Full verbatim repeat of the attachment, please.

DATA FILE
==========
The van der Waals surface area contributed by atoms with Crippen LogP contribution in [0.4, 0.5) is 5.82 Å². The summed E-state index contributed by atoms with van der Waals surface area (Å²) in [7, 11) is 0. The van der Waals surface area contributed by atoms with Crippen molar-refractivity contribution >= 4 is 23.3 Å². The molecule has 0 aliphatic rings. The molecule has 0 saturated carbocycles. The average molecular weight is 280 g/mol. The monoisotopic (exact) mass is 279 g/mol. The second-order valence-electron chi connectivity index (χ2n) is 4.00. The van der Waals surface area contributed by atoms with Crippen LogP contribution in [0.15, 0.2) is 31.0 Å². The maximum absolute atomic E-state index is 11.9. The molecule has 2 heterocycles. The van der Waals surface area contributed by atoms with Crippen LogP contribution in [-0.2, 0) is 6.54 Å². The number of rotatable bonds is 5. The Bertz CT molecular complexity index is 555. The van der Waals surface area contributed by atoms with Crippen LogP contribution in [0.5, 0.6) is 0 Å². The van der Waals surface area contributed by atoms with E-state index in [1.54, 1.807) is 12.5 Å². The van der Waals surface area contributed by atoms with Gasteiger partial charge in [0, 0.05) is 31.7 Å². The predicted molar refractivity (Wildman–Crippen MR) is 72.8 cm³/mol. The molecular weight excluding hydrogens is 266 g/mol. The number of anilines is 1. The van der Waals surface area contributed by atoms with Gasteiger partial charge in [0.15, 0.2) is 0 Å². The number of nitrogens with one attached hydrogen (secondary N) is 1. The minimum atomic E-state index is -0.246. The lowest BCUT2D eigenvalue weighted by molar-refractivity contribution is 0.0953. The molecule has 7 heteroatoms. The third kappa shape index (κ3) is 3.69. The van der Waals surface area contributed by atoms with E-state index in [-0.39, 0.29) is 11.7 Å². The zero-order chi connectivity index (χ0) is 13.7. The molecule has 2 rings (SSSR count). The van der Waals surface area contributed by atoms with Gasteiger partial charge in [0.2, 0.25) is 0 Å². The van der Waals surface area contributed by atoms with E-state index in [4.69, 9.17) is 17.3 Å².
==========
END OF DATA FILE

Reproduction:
The van der Waals surface area contributed by atoms with Crippen LogP contribution in [0.4, 0.5) is 5.82 Å². The summed E-state index contributed by atoms with van der Waals surface area (Å²) in [7, 11) is 0. The van der Waals surface area contributed by atoms with Crippen molar-refractivity contribution >= 4 is 23.3 Å². The molecule has 0 aliphatic rings. The molecule has 0 saturated carbocycles. The average molecular weight is 280 g/mol. The monoisotopic (exact) mass is 279 g/mol. The second-order valence-electron chi connectivity index (χ2n) is 4.00. The van der Waals surface area contributed by atoms with Crippen LogP contribution in [0.15, 0.2) is 31.0 Å². The maximum absolute atomic E-state index is 11.9. The molecule has 2 heterocycles. The van der Waals surface area contributed by atoms with Crippen LogP contribution in [-0.2, 0) is 6.54 Å². The number of rotatable bonds is 5. The Bertz CT molecular complexity index is 555. The van der Waals surface area contributed by atoms with Crippen LogP contribution in [0.5, 0.6) is 0 Å². The van der Waals surface area contributed by atoms with E-state index in [1.54, 1.807) is 12.5 Å². The van der Waals surface area contributed by atoms with Gasteiger partial charge in [0, 0.05) is 31.7 Å². The predicted molar refractivity (Wildman–Crippen MR) is 72.8 cm³/mol. The molecular weight excluding hydrogens is 266 g/mol. The number of anilines is 1. The van der Waals surface area contributed by atoms with Gasteiger partial charge in [0.15, 0.2) is 0 Å². The number of nitrogens with one attached hydrogen (secondary N) is 1. The minimum atomic E-state index is -0.246. The lowest BCUT2D eigenvalue weighted by molar-refractivity contribution is 0.0953. The molecule has 7 heteroatoms. The third kappa shape index (κ3) is 3.69. The van der Waals surface area contributed by atoms with E-state index in [-0.39, 0.29) is 11.7 Å². The zero-order chi connectivity index (χ0) is 13.7. The molecule has 2 rings (SSSR count). The van der Waals surface area contributed by atoms with Gasteiger partial charge in [0.2, 0.25) is 0 Å². The van der Waals surface area contributed by atoms with E-state index in [4.69, 9.17) is 17.3 Å².